A type of blood pressure medication could help protect men from the “distressing” side effects of radiotherapy for prostate cancer, a according to new study by Scottish medical scientists.
Radiotherapy is an established treatment for cancer confined to the prostate gland. However, the treatment can cause “collateral damage” to other parts of the colorectal region, causing bleeding, increased lavatory trips, and the danger of other colorectal cancers.
In the case of prostate cancer that often brings about these distressing side effectsGhulam Nabi
During the research, clinical urologist Ghulam Nabi and colleagues in the School of Medicine at Dundee University analysed outcomes for more than 300 patients who had undergone radiation therapy for prostate cancer.
They found that a group of patients who were already taking angiotensin converting enzyme inhibitors (ACEIs) blood pressure tablets – such as captopril – showed a lower risk of the complications arising after treatment, in comparison to patients who were not on the same medication.
Where complications did occur, they did so for shorter periods of time.
Some 102 of the patients examined were hypertension sufferers who were taking ACEIs at the time of their radiotherapy. Follow-up examinations in the ensuing seven years found no follow-on side effects in 68 of them, and only low levels in another 30.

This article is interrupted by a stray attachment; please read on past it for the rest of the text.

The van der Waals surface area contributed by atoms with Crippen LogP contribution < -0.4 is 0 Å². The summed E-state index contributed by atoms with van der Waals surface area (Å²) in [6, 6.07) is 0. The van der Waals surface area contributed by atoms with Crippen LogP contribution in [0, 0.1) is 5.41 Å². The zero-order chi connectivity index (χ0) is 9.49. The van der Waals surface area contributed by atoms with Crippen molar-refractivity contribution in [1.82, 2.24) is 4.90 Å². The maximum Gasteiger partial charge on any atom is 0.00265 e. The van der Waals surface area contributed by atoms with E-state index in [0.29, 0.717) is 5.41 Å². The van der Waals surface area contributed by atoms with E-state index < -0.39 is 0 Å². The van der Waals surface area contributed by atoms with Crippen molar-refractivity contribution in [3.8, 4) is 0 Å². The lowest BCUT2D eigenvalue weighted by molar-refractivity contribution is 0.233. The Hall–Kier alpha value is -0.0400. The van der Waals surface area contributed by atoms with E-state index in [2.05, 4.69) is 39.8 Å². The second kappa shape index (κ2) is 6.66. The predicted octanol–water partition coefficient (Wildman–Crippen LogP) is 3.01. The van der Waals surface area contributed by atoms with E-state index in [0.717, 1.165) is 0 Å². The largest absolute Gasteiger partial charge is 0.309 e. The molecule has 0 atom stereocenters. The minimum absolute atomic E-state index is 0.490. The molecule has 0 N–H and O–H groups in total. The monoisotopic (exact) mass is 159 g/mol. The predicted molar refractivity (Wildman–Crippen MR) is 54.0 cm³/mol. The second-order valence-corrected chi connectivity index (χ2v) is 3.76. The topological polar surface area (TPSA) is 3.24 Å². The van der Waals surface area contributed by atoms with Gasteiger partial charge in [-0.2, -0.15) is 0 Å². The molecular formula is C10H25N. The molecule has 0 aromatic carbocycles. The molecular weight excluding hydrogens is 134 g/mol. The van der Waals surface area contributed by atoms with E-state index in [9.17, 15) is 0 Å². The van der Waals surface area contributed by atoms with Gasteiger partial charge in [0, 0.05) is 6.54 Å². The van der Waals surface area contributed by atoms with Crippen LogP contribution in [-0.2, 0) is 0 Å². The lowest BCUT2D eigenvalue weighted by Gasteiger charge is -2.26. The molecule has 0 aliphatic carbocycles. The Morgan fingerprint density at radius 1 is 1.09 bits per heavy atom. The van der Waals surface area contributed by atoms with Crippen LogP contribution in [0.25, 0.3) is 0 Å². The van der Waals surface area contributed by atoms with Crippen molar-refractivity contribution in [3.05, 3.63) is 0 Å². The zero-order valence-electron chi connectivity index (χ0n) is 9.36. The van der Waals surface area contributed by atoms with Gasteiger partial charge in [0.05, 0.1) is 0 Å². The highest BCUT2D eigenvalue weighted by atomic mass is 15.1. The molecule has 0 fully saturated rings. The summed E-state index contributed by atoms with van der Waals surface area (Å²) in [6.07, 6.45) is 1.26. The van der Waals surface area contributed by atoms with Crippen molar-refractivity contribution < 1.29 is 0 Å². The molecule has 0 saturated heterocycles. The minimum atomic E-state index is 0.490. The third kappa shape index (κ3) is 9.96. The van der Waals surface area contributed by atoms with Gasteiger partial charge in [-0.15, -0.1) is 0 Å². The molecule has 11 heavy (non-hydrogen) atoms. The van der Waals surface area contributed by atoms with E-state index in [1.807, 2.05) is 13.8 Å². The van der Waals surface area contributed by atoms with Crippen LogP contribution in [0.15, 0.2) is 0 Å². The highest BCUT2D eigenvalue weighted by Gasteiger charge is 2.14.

In contrast, for those patients not taking ACEIs, whether hypertension sufferers or not, the numbers showing side effects were significantly higher, with upwards of 30 per cent of patients showing medium-to-serious side effects.
Mr Nabi, Tayside’s top prostate cancer surgeon, said today/yesterday: “It has always been an unfortunate side effect of radiotherapy that it can cause collateral damage to healthy tissue and in the case of prostate cancer that often brings about these distressing side effects.
“What we have found is that men on these specific high blood pressure tablets had a lower incidence of damage. These findings could have a huge influence for patients facing radiotherapy for prostate cancer as currently there is no effective cure for these side effects.
“These results improve our understanding of the side effects and can also help us to explore the mechanisms behind it.”